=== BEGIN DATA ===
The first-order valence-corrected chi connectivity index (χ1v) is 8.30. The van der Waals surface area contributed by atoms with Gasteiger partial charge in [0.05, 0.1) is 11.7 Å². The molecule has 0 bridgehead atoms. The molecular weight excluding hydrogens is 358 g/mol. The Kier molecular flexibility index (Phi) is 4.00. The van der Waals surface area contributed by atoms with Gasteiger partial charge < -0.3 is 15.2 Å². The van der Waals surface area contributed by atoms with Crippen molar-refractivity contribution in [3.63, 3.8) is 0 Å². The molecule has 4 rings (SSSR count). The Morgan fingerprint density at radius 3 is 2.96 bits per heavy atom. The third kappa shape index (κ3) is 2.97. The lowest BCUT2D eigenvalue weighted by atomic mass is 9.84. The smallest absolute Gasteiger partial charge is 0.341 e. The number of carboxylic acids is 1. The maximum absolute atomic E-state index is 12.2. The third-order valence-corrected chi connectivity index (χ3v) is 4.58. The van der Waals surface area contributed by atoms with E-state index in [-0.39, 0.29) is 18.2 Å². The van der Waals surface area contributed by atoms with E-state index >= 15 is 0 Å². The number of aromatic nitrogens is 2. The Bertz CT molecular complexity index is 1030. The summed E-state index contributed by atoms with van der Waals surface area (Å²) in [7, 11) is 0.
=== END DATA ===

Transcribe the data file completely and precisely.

The first-order valence-corrected chi connectivity index (χ1v) is 8.30. The van der Waals surface area contributed by atoms with Gasteiger partial charge in [0.05, 0.1) is 11.7 Å². The molecule has 0 bridgehead atoms. The molecular weight excluding hydrogens is 358 g/mol. The Kier molecular flexibility index (Phi) is 4.00. The van der Waals surface area contributed by atoms with Gasteiger partial charge < -0.3 is 15.2 Å². The van der Waals surface area contributed by atoms with Crippen molar-refractivity contribution in [3.63, 3.8) is 0 Å². The molecule has 4 rings (SSSR count). The Morgan fingerprint density at radius 3 is 2.96 bits per heavy atom. The third kappa shape index (κ3) is 2.97. The lowest BCUT2D eigenvalue weighted by atomic mass is 9.84. The smallest absolute Gasteiger partial charge is 0.341 e. The number of carboxylic acids is 1. The maximum absolute atomic E-state index is 12.2. The third-order valence-corrected chi connectivity index (χ3v) is 4.58. The van der Waals surface area contributed by atoms with E-state index in [-0.39, 0.29) is 18.2 Å². The van der Waals surface area contributed by atoms with E-state index >= 15 is 0 Å². The number of aromatic nitrogens is 2. The Bertz CT molecular complexity index is 1030. The summed E-state index contributed by atoms with van der Waals surface area (Å²) in [7, 11) is 0.